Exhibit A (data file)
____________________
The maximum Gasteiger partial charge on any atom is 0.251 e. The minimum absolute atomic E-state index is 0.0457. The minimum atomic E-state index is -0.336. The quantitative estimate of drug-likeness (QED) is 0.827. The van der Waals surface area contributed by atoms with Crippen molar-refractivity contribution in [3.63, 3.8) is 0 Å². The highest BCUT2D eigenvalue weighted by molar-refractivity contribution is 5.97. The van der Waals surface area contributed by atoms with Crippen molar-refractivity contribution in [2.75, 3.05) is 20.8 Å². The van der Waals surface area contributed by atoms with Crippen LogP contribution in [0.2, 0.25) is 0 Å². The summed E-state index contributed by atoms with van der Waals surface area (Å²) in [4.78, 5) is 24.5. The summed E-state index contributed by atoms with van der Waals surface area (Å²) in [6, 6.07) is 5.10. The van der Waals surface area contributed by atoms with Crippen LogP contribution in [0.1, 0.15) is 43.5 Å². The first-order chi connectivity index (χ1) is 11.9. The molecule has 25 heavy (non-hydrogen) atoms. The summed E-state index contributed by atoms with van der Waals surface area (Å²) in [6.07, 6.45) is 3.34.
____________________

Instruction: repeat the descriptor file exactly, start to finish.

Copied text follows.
The maximum Gasteiger partial charge on any atom is 0.251 e. The minimum absolute atomic E-state index is 0.0457. The minimum atomic E-state index is -0.336. The quantitative estimate of drug-likeness (QED) is 0.827. The van der Waals surface area contributed by atoms with Crippen molar-refractivity contribution in [3.63, 3.8) is 0 Å². The highest BCUT2D eigenvalue weighted by molar-refractivity contribution is 5.97. The van der Waals surface area contributed by atoms with Crippen molar-refractivity contribution in [2.75, 3.05) is 20.8 Å². The van der Waals surface area contributed by atoms with Crippen LogP contribution in [0.2, 0.25) is 0 Å². The summed E-state index contributed by atoms with van der Waals surface area (Å²) in [4.78, 5) is 24.5. The summed E-state index contributed by atoms with van der Waals surface area (Å²) in [6, 6.07) is 5.10. The van der Waals surface area contributed by atoms with Crippen LogP contribution in [0.1, 0.15) is 43.5 Å². The first-order chi connectivity index (χ1) is 11.9. The molecule has 25 heavy (non-hydrogen) atoms. The summed E-state index contributed by atoms with van der Waals surface area (Å²) in [6.07, 6.45) is 3.34.